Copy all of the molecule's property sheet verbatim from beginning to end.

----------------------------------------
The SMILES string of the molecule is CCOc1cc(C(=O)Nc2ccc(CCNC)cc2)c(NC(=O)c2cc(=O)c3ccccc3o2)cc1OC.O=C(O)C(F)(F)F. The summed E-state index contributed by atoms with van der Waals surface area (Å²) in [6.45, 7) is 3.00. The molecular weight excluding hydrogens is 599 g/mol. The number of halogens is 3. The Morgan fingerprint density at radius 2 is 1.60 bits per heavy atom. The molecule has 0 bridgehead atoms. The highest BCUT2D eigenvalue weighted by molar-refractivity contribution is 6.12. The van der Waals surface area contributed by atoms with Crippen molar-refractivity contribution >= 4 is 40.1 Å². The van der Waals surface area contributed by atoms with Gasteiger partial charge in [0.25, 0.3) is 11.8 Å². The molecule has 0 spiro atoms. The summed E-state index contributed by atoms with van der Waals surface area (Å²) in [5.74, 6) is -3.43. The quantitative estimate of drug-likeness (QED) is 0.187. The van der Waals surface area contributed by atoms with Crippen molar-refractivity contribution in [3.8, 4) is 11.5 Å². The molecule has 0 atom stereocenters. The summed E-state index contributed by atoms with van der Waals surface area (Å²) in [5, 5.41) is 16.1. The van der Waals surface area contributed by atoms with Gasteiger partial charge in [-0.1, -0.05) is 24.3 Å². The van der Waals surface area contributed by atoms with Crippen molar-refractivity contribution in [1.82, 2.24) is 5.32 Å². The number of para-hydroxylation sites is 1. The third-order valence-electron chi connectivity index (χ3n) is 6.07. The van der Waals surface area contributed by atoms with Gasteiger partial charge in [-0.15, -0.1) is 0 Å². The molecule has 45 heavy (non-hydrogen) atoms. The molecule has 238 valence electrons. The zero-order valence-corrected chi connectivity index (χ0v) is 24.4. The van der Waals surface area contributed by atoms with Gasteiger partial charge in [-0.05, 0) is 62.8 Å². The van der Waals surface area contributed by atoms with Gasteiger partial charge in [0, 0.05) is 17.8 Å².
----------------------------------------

The SMILES string of the molecule is CCOc1cc(C(=O)Nc2ccc(CCNC)cc2)c(NC(=O)c2cc(=O)c3ccccc3o2)cc1OC.O=C(O)C(F)(F)F. The summed E-state index contributed by atoms with van der Waals surface area (Å²) in [6.45, 7) is 3.00. The molecular weight excluding hydrogens is 599 g/mol. The number of halogens is 3. The Morgan fingerprint density at radius 2 is 1.60 bits per heavy atom. The molecule has 0 bridgehead atoms. The highest BCUT2D eigenvalue weighted by molar-refractivity contribution is 6.12. The van der Waals surface area contributed by atoms with Crippen molar-refractivity contribution >= 4 is 40.1 Å². The van der Waals surface area contributed by atoms with Gasteiger partial charge in [0.25, 0.3) is 11.8 Å². The molecule has 0 spiro atoms. The summed E-state index contributed by atoms with van der Waals surface area (Å²) in [5.74, 6) is -3.43. The quantitative estimate of drug-likeness (QED) is 0.187. The van der Waals surface area contributed by atoms with Crippen molar-refractivity contribution in [3.8, 4) is 11.5 Å². The molecule has 0 atom stereocenters. The summed E-state index contributed by atoms with van der Waals surface area (Å²) in [5, 5.41) is 16.1. The van der Waals surface area contributed by atoms with Gasteiger partial charge in [-0.1, -0.05) is 24.3 Å². The van der Waals surface area contributed by atoms with Crippen molar-refractivity contribution in [1.82, 2.24) is 5.32 Å². The number of para-hydroxylation sites is 1. The third-order valence-electron chi connectivity index (χ3n) is 6.07. The van der Waals surface area contributed by atoms with Gasteiger partial charge in [-0.15, -0.1) is 0 Å². The molecule has 45 heavy (non-hydrogen) atoms. The molecule has 238 valence electrons. The zero-order valence-corrected chi connectivity index (χ0v) is 24.4. The van der Waals surface area contributed by atoms with Gasteiger partial charge in [-0.05, 0) is 62.8 Å². The van der Waals surface area contributed by atoms with Gasteiger partial charge in [0, 0.05) is 17.8 Å².